You're gonna make me stay up longer than I wanted to......just to read whatever MG Flynn wrote, and his CPT, and that silly civilian (who I've known for a long time) wrote. But if MG Flynn put his name on it, I'm gonna have to read it, and think about it.
I think we should significantly change the way we train our entry level intelligence people. If I was in charge...
1. There should be one feeder MOS into MI, with a 6 year enlistment.
2. All MI soldiers attend AIT to become an intelligence specialist. The basic intelligence course would be a mix of a college level course on intelligence, and a short analysis course.
3. At the end of the course, there will be a knowledge test and an aptitude test. Based on this these scores, and an interview, a board will choose what intelligence discipline the soldier will enter for follow-on training, based on needs of the service, aptitude, and personal preference.
4. All-source analysts will be specialized and coded by region, preferably a specific country. Their follow up training will be a course on that country. Formal language training will be available for mid-career analysts. Tiered incentive pay will be given for having qualifying college degrees related to their area. More pay for Masters to Doctorate level.
I think that if the MI Corps was ran like this, we might have more people around that would have realized MG Flynn's conclusions a long time ago.
What I also have in mind is kind of like the medical accessions programs we have. The Army would probably just give me a blank stare trying to explain this, but you have a shit hot E-4 or E-5 intel analyst, send him on a full ride to a university to become an expert on China, the middle east, Russia, whatever, in exchange for a long service commitment. Have an education incentive pay for qualified intel dudes. There can be an undergrad program, and a grad program. JMIC on steroids, except that there would also be scholarships to civilian universities for foreign area study types of degrees.
The Army or other services will not lose enough people to it to make a huge dent in personnel numbers. When the guy/gal comes back, you have a subject matter expert for years.
I like some of the points MG Flynn asserts. I agree that the upper level intelligence shops are clueless when it comes to population data and atmospherics. The reason for this, in my humble opinion, is that there is a lack of respect for the ground level intelligence collectors. I am appauled that anyone would suggest that they would be better served by reading a newspaper rather than intelligence reports. If this is the attitude of policymakers then it is no wonder that we are losing in such dramatic fashion. Maybe these policymakers need to go where the ground truth exists, rather than visiting Bagram and Kabul, later claiming that they have been to Afghanistan and know the situation. The idea that "some civilian analysts who deploy to Afghanistan will be empowered to move between field elements in order to personally visit the collectors of information at the grassroots level and carry that information back with them" could be the answer to engaging the populace. It remains to be seen if the analysts that are sent to gather the "grassroots level intelligence" are worth their salt, but if they are then the problem of gathering information from the news media should be mitigated. I like the fact that MG Flynn recognizes the need for F3EAD in order to destroy the enemy and disrupt the networks while shifting some of the focus to collecting on the populace. Overall, I thought the paper was well written and has a legitimate focus. I am curious to see if it works, or if it is even implicated.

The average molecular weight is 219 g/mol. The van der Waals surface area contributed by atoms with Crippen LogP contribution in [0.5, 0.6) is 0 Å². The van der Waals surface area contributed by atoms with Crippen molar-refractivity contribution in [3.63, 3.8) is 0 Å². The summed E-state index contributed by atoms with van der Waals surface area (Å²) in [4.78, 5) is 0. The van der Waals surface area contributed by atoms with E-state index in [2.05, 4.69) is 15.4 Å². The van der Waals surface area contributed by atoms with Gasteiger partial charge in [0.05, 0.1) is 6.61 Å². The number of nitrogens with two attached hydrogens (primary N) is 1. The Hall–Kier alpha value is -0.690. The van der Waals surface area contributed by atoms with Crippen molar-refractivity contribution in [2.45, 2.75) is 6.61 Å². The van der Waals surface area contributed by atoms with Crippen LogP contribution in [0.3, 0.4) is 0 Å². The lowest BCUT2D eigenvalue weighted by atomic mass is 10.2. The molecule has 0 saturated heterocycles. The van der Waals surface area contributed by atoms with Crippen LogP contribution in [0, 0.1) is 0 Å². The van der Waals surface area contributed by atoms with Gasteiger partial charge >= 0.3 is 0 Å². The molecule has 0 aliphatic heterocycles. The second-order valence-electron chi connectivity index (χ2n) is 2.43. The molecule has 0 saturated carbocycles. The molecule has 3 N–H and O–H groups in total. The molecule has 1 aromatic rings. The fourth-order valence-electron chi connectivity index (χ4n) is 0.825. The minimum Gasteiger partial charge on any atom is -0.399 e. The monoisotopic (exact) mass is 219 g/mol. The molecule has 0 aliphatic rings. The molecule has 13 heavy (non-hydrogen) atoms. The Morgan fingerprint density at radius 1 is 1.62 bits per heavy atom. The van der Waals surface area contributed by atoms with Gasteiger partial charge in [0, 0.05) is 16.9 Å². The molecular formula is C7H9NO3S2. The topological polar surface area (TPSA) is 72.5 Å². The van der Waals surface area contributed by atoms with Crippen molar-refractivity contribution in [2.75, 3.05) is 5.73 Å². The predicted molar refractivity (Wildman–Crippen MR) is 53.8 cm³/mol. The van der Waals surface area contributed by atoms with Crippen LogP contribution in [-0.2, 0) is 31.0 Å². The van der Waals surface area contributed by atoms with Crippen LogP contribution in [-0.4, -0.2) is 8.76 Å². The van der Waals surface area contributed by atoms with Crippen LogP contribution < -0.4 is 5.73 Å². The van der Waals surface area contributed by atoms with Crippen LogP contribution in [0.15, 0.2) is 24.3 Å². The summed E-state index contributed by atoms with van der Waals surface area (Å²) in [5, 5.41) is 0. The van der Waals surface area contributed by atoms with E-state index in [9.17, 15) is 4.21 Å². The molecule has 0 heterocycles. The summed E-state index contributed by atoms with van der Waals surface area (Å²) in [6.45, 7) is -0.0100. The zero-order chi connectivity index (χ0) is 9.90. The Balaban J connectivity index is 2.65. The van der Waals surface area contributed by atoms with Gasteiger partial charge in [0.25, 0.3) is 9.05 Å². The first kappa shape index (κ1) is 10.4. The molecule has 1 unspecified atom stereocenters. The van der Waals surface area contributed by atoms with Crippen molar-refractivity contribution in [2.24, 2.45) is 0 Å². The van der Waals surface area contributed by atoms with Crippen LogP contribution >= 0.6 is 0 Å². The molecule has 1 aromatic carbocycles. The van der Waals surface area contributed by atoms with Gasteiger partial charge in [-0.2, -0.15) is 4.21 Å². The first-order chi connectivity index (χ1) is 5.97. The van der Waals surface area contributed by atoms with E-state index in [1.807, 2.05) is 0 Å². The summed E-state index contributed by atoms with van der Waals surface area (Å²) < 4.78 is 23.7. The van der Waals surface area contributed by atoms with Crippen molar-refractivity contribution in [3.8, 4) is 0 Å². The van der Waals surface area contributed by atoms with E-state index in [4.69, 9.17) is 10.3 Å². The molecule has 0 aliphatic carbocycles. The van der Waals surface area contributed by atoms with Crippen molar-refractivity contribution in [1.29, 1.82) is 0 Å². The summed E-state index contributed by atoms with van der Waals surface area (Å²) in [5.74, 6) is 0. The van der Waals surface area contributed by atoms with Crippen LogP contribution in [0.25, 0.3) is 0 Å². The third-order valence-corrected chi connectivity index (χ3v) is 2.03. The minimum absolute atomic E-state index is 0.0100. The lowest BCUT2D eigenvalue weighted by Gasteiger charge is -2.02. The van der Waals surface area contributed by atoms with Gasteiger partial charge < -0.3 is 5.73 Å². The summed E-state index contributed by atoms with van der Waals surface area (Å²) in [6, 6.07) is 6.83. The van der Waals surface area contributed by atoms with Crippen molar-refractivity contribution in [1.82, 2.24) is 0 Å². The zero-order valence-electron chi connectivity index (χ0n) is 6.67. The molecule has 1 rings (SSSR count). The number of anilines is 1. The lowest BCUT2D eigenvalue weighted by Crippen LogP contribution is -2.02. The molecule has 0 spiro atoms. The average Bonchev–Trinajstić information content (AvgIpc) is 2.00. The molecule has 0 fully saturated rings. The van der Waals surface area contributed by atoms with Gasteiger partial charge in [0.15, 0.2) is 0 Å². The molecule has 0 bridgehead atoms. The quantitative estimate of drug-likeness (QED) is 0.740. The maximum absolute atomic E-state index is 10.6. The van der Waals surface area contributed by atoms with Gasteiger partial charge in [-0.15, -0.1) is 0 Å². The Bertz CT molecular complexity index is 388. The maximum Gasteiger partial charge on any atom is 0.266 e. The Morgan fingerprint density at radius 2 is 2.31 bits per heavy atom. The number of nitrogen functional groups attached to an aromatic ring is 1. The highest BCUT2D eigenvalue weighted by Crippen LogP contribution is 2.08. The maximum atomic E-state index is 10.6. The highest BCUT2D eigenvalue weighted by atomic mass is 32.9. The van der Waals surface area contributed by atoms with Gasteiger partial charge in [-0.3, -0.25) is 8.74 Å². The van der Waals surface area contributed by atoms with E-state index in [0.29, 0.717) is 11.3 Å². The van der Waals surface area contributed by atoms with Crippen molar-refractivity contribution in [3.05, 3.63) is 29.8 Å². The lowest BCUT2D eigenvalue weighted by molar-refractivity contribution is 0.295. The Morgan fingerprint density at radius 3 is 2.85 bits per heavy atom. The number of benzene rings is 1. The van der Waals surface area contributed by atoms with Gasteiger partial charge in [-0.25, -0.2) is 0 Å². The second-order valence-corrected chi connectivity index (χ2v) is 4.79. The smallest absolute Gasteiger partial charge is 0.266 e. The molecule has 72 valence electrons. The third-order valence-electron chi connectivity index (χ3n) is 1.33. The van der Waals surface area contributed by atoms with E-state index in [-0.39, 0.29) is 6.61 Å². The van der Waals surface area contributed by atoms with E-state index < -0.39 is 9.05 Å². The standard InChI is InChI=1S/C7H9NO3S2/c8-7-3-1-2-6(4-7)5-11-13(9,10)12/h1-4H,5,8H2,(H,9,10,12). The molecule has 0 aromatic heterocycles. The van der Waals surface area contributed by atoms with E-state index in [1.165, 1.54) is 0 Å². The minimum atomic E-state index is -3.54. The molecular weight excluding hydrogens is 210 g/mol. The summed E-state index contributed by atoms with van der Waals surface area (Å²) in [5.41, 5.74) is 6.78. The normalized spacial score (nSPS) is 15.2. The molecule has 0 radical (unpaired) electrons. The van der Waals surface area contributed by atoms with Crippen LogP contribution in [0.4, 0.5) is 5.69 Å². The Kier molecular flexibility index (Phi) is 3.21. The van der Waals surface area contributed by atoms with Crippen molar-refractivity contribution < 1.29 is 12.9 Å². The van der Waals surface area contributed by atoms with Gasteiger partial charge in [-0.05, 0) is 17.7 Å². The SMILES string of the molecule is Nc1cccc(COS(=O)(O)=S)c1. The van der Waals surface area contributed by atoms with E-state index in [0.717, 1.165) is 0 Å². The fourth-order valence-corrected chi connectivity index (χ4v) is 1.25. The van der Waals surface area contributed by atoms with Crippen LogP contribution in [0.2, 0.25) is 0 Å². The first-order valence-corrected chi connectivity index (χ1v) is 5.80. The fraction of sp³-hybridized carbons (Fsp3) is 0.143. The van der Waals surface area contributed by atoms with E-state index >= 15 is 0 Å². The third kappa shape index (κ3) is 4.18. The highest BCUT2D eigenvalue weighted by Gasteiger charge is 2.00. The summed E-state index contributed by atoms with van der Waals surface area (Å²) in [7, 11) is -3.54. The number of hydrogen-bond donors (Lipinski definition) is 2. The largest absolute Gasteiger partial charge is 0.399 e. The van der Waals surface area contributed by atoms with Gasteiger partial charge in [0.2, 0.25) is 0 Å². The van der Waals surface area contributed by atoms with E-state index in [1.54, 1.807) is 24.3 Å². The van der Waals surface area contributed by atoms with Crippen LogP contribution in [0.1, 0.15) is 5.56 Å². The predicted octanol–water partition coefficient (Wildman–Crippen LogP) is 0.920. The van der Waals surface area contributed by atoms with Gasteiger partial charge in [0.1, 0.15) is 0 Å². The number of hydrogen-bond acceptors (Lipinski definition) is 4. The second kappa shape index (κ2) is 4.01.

I agree with much of what the General pointed out. I also think that too many "Upper level" members of the IC got there by spending most of their time working on degrees and meeting connected people than by what they KNOW through experience... which is unfortunate. I also think that too many Unit Commanders do not understand their Intelligence Soldiers or what they can do for them to support their missions. I am also appalled that ANYONE would think that a newspaper journalist would be in a better position to provide Intelligence to those that need to know better than an Intelligence MOS trained Servicemember. Information is not Intelligence. How can a journalist process information into an intelligence product?!
I would like to see if anyone with the authority to DO anything substantive with the report will. I would venture to guess that very few of the General's points will be implemented.
Journalists are very similar to intel people. They have sources. Sources tell them stuff. Journalist reports it. Once it is published, the information often becomes distorted because of the journalist's or editors own opinion. Since a lot of their training is based on writing skills... I think of them as amateur intel collectors.
I often find myself thinking of intel analysts as newspaper editors when they occasionally fuck up a product. Sometimes the raw information is worth more than the final intelligence product.
I think this is more of an issue with the overall quality of the force, which in the Army, I'd say is currently LOW for analysts and HUMINT collectors.